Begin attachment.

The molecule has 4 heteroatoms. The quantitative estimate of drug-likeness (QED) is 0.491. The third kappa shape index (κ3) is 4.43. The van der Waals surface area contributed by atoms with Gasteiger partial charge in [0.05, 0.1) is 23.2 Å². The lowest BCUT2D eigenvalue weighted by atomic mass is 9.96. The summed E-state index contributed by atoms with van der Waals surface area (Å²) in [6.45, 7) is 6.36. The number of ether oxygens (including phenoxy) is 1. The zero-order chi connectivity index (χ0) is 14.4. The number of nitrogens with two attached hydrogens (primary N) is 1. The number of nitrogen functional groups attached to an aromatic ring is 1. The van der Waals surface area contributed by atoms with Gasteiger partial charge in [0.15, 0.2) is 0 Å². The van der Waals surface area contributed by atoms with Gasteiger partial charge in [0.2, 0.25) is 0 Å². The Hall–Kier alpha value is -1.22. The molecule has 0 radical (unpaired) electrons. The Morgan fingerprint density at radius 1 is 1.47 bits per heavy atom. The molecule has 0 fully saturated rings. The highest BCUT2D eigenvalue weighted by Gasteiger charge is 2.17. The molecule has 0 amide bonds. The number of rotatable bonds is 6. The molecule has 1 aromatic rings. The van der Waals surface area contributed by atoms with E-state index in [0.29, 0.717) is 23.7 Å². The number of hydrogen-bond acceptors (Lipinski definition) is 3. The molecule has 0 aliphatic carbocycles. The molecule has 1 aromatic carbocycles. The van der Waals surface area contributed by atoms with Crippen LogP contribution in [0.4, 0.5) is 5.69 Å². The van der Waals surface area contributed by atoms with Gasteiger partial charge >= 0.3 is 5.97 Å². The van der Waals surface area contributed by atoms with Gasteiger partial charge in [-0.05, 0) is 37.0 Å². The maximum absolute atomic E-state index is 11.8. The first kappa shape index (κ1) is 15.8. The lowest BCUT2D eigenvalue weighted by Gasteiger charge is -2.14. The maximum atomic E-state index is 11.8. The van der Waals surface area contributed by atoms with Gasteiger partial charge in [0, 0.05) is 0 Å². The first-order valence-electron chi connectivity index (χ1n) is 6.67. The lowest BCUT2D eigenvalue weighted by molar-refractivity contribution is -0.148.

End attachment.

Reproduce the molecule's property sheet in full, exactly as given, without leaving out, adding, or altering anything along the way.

The molecule has 4 heteroatoms. The quantitative estimate of drug-likeness (QED) is 0.491. The third kappa shape index (κ3) is 4.43. The van der Waals surface area contributed by atoms with Gasteiger partial charge in [0.05, 0.1) is 23.2 Å². The lowest BCUT2D eigenvalue weighted by atomic mass is 9.96. The summed E-state index contributed by atoms with van der Waals surface area (Å²) in [6.45, 7) is 6.36. The number of ether oxygens (including phenoxy) is 1. The zero-order chi connectivity index (χ0) is 14.4. The number of nitrogens with two attached hydrogens (primary N) is 1. The number of nitrogen functional groups attached to an aromatic ring is 1. The van der Waals surface area contributed by atoms with Gasteiger partial charge in [0.15, 0.2) is 0 Å². The van der Waals surface area contributed by atoms with Gasteiger partial charge in [0.2, 0.25) is 0 Å². The Hall–Kier alpha value is -1.22. The molecule has 0 radical (unpaired) electrons. The Morgan fingerprint density at radius 1 is 1.47 bits per heavy atom. The molecule has 0 fully saturated rings. The highest BCUT2D eigenvalue weighted by Gasteiger charge is 2.17. The molecule has 0 amide bonds. The number of rotatable bonds is 6. The molecule has 1 aromatic rings. The van der Waals surface area contributed by atoms with E-state index in [0.29, 0.717) is 23.7 Å². The number of hydrogen-bond acceptors (Lipinski definition) is 3. The molecule has 0 aliphatic carbocycles. The molecule has 1 aromatic carbocycles. The van der Waals surface area contributed by atoms with Crippen LogP contribution in [0.4, 0.5) is 5.69 Å². The van der Waals surface area contributed by atoms with Gasteiger partial charge >= 0.3 is 5.97 Å². The van der Waals surface area contributed by atoms with Gasteiger partial charge in [-0.05, 0) is 37.0 Å². The maximum absolute atomic E-state index is 11.8. The first kappa shape index (κ1) is 15.8. The lowest BCUT2D eigenvalue weighted by Gasteiger charge is -2.14. The maximum atomic E-state index is 11.8. The van der Waals surface area contributed by atoms with Gasteiger partial charge in [0, 0.05) is 0 Å². The first-order valence-electron chi connectivity index (χ1n) is 6.67. The lowest BCUT2D eigenvalue weighted by molar-refractivity contribution is -0.148.